Interestingly, Virzí et al. also highlighted the potential role of endotoxin (and its monitoring) in patients with type 5 cardiorenal syndrome, a condition characterized by concomitant cardiac and renal dysfunction in the setting of different systemic disorders, such as sepsis23 . Endotoxin is known to induce impairment of cardiac myocytes, although the exact pathophysiological mechanism is largely unclear. On the other hand, endotoxemia has been shown to induce renal dysfunction due to several pathways of local and systemic injury, causing impairments of renal blood flow, glomerular filtration rate, and tubular function22.
However, a few limitations of the EA must be highlighted. The influence of an ongoing antibiotic therapy on the EA result is currently not well established24. Moreover, evidence suggests that in critical ill patients a single-point early EA measurement, while useful, does not reliably predict septic shock mortality, even when greater than 0.6 units15. Serial repeated assessments might be needed, although their number and timing are currently unclear. Other authors focused on fluctuations in endotoxemia, hypothesizing that an increased daily variability might be associated with a higher degree of multi-organ dysfunction25. Lastly, an additional technical limitation to be considered is the relative scale along which the endotoxin activity is measured (0 to 1 units, with 0.01 minimum detectable increments). This makes extremely high results inevitably plateau around the maximum level, thereby making differentiations in this subgroup of patients (EA > 0.9 units) harder to investigate.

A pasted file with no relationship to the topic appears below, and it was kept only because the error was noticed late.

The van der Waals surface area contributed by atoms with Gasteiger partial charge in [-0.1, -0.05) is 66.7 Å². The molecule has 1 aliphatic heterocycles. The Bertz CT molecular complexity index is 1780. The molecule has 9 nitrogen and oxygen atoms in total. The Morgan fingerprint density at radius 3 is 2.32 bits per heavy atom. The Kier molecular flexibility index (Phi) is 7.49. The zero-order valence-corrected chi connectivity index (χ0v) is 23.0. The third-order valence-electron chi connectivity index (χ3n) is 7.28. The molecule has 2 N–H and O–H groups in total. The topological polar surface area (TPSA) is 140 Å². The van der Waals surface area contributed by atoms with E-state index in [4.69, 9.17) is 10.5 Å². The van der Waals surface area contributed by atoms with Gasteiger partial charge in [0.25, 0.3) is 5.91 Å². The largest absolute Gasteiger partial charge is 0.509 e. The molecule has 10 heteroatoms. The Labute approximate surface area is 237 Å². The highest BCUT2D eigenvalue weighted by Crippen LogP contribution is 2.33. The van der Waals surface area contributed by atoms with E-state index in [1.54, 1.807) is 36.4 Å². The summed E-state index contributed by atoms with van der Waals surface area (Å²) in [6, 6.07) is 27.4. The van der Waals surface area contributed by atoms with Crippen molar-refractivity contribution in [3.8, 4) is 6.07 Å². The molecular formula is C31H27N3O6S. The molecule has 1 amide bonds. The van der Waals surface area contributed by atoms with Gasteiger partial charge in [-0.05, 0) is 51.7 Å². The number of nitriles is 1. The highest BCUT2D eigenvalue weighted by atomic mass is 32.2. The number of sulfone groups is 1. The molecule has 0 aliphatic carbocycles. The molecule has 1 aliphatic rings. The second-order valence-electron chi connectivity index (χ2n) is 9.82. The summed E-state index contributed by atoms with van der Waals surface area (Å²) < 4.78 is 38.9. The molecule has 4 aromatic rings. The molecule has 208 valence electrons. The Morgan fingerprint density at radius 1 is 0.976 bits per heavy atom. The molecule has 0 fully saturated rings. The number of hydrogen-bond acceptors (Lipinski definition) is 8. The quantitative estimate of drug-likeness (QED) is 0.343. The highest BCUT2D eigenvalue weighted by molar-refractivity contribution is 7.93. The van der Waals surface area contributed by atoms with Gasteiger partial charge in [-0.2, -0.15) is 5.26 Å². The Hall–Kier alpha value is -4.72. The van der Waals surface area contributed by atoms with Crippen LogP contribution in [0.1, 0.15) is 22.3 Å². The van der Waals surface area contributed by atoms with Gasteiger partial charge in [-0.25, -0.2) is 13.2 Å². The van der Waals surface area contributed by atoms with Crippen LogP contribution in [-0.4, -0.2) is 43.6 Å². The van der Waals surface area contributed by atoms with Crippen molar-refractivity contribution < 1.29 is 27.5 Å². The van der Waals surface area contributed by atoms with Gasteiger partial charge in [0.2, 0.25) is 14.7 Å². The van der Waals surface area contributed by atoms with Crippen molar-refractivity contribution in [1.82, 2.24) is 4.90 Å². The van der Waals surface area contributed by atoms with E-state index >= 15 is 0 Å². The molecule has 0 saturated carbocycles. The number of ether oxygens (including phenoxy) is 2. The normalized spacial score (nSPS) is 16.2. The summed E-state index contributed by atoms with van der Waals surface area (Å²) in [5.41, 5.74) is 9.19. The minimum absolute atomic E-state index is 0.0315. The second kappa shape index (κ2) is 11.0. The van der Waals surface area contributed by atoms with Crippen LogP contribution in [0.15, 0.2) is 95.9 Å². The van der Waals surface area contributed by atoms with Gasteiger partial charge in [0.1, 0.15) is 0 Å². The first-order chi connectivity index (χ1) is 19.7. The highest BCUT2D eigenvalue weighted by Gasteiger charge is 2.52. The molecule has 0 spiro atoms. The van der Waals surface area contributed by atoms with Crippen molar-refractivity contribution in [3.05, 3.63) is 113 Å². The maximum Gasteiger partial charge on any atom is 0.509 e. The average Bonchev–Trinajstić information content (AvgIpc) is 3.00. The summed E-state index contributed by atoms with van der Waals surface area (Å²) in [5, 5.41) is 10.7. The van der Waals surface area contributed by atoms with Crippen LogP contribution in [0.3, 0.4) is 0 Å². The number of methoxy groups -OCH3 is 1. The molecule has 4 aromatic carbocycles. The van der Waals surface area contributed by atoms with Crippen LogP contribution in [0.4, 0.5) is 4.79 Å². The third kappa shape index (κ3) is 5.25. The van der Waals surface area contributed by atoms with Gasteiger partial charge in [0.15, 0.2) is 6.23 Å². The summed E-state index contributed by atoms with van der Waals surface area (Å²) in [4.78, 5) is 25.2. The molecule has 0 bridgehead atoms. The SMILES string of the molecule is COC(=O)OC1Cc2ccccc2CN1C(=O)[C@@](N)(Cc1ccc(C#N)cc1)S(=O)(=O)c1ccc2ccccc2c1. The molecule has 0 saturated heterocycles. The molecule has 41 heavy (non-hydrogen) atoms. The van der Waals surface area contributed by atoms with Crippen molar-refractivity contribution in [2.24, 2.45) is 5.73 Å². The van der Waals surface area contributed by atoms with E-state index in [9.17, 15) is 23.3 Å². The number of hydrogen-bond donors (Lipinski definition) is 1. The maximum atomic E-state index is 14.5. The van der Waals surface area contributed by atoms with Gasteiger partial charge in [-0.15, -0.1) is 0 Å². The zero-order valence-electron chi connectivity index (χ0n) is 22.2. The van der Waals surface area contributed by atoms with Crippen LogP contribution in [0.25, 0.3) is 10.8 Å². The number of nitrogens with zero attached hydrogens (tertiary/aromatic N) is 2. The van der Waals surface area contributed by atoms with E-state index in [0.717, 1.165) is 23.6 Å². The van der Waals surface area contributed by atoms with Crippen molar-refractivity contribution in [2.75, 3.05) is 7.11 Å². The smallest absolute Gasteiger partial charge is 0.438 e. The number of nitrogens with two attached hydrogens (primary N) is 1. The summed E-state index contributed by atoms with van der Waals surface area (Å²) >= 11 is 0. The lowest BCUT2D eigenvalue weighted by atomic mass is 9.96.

In conclusion, while further studies are needed to evaluate the potential impact of monitoring endotoxin levels on clinical outcome, the EA is currently available as a quick, simple and sensitive test, which might facilitate the decision-making process of ICU clinicians in critical ill septic patients.
Estor SpA covered the cost of the journal’s publication and video production fee. The authors have no conflicts of interest to disclose.
We thank Paolo Braganò and Lisa Mathiasen, Ph.D. for their review of the assay protocol methodology. Dario Winterton, MD provided substantial help reviewing the manuscript for English language proficiency.
|EAA kit||Spectral Medical Inc.||EAAST-20||Package with 20 tests + 1 quality control|
|Smart Line TL||Berthold||EAASL||Luminometer|
|Incubator shaker||GRANT||ES-20||Mini-incubator shaker|
- Akira, S., Takeda, K. Toll-like receptor signalling. Nature Reviews Immunology. 4, (7), 499-511 (2004).
- Takeda, K. Evolution and integration of innate immune recognition systems: the Toll-like receptors. Journal of Endotoxin Research. 11, (1), 51-55 (2005).
- Ulevitch, R. J., Tobias, P. S. Recognition of gram-negative bacteria and endotoxin by the innate immune system. Current Opinion in Immunology. 11, (1), 19-22 (1999).
- Natanson, C., et al. Endotoxin and tumor necrosis factor challenges in dogs simulate the cardiovascular profile of human septic shock. The Journal of Experimental Medicine. 169, (3), 823-832 (1989).
- Suffredini, A. F., et al. The cardiovascular response of normal humans to the administration of endotoxin. The New England Journal of Medicine. 321, (5), 280-287 (1989).
- Singer, M., et al. The Third International Consensus Definitions for Sepsis and Septic Shock (Sepsis-3). JAMA: The Journal of the American Medical Association. 315, (8), 801-810 (2016).
- Gupta, S., et al. Culture-Negative Severe Sepsis: Nationwide Trends and Outcomes. Chest. 150, (6), 1251-1259 (2016).